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FHIR HRex: The Future of Secure Health Information Exchange?


FHIR HRex: The Future of Secure Health Information Exchange?

June 17, 2024 | 5-minute read

Clinical Data Exchange

Siloed member data hinders care coordination, frustrates providers, and ultimately impedes the delivery of optimal member care. Initiatives like the Da Vinci Project's Health Record Exchange (HRex) are emerging to address this critical issue. This blog post delves into the concept of HRex, exploring its foundation in the FHIR standard, its implications for health plans, and its potential to revolutionize healthcare data exchange.

What is FHIR HRex?

Imagine a world where a member’s medical history seamlessly travels between providers and health plans. That's the potential of FHIR HRex. Built on the FHIR (Fast Healthcare Interoperability Resources) standard, HRex provides a standardized “data language” to exchange healthcare data. Here's the key: HRex defines specific profiles for various FHIR resources including medications, allergies, and immunizations.

Think of data language this way: Different computer programs use their own internal languages. Similarly, healthcare IT systems often have unique ways of recording, storing and transmitting data. FHIR resources act as a common vocabulary, defining the structure and meaning of data elements. HRex builds on this by creating specific profiles for these resources, like a specialized medical dictionary for exchanging vital information.

Profiles for FHIR Resources:

These profiles act like detailed instructions for each resource, ensuring everyone interprets the data the same way. Here are some examples:

FHIR Resource Description HRex Profile Example
MedicationRequest Order for a medication Specifies details like dosage, route, and intended duration
AllergyIntolerance Member allergy information Captures specific allergens and potential reactions.
Immunization Record of a vaccination Details the vaccine type, date administered, and lot number.
Condition Health problem diagnosis Standardizes coding for diagnoses and active vs. resolved status.

This table provides a glimpse; HRex encompasses many more profiles for various healthcare data types.

HRex and the Power of Consent:

Member privacy is paramount in healthcare data exchange. This is where the HRex Consent Profile comes in. According to the official HL7 FHIR specification for HRex https://build.fhir.org/ig/HL7/davinci-epdx/, the Consent Profile defines the constraints for representing a member's consent to the sharing of their healthcare information with other organizations.

In simpler terms, the HRex Consent Profile creates a standardized way for a member’s consent to be documented and exchanged electronically. This ensures that:

  • Consent is clearly defined: The profile specifies what information the member is consenting to share and with whom.
  • Consent is machine-readable: Healthcare providers and health plans can easily understand the scope and limitations of a member’s consent.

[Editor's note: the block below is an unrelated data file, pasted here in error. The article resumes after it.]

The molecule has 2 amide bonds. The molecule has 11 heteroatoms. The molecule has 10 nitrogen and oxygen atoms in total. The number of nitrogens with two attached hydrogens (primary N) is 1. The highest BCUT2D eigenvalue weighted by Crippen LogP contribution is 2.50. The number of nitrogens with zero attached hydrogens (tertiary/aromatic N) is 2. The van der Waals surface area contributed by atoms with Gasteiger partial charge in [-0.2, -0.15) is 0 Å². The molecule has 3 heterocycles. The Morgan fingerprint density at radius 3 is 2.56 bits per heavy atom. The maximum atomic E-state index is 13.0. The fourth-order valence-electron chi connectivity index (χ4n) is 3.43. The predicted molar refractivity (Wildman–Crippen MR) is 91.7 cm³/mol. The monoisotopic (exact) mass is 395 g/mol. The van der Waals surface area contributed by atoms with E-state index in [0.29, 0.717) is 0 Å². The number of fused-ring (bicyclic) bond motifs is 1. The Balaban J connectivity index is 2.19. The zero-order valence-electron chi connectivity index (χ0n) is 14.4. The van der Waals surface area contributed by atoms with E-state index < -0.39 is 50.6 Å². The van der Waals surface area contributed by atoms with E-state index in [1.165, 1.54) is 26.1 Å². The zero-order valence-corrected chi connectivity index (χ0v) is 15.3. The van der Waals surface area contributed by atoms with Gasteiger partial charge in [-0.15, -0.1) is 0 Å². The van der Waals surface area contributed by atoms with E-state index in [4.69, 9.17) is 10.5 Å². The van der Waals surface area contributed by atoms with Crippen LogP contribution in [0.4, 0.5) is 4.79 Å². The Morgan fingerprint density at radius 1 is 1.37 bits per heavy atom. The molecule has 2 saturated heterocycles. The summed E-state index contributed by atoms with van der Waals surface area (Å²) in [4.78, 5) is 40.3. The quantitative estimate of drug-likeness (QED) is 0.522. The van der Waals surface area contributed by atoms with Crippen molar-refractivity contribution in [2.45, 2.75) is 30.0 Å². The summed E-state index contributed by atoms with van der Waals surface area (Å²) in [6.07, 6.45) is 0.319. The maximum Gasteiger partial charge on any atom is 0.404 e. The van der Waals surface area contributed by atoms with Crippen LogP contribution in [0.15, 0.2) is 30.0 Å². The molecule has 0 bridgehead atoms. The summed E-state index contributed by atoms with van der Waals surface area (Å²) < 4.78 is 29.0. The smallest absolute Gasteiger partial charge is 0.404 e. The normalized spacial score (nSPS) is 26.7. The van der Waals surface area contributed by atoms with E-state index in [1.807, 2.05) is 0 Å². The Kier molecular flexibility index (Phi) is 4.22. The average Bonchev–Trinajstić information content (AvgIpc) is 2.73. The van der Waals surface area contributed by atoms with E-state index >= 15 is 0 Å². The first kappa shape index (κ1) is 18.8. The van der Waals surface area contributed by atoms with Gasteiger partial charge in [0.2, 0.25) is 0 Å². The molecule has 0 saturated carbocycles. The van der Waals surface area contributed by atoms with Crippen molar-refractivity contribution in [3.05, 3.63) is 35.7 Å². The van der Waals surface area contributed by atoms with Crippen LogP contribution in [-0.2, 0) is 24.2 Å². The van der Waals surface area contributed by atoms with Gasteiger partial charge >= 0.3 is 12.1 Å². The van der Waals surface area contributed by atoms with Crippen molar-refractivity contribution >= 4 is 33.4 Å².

• Consent is portable: A member’s consent can follow them across different healthcare settings, eliminating the need to repeatedly grant consent.

This standardized approach to consent management empowers members and simplifies the process for providers and health plans.

Implications for Health Plans

While HRex offers significant benefits for health plans, implementing it requires a multi-faceted approach:

  • Technology Upgrades: Health plans may need to invest in upgrading their IT infrastructure to ensure compatibility with FHIR and HRex profiles. This will involve integrating FHIR data processing, storage, and FHIR®-based API capabilities to facilitate data exchange.
  • Process Reengineering: Existing workflows for data exchange with providers might need to be revised to leverage HRex. This could involve automating data exchange processes and integrating them with current Payer systems.
  • Workforce Training: Staff involved in data exchange and utilization may require training on FHIR and HRex. Understanding these standards will be crucial for interpreting and utilizing the exchanged data effectively.
  • Potential Cost Savings: Implementing HRex can lead to significant cost savings by reducing manual data entry tasks associated with prior authorization and claims processing, as well as care coordination. Streamlined workflows and improved data accuracy can further enhance efficiency.

Navigating Existing Mandates:

The good news is that HRex implementation aligns with existing initiatives like US Core Data for Interoperability (USCDI) and various mandated APIs. Here's how:

  • USCDI foundation: HRex leverages profiles defined in USCDI for core FHIR resources. This reduces redundancy and simplifies adoption for health plans already working with USCDI.
  • Complementary to APIs: Mandated APIs for specific data types like claims, encounter and eligibility can coexist with HRex. HRex can facilitate a broader exchange of clinical data beyond what's mandated by APIs.

Implementation Timeline:

There's no single, federally mandated deadline for HRex adoption. However, the healthcare industry is moving towards wider FHIR and HRex implementation, with some of the CMS-mandated FHIR APIs leveraging HRex. Here are some resources to stay updated:

Da Vinci Project: https://projectlifedashboard.hl7.org/accelerators/da-vinci/


HRex holds immense potential to transform healthcare data exchange, but successful implementation requires planning and effort. By leveraging existing USCDI efforts and adopting a phased approach, health plans can unlock the benefits of HRex while minimizing disruption. As the industry embraces interoperability, HRex paves the way for a future where seamless data flow fosters better care coordination and improved health outcomes.

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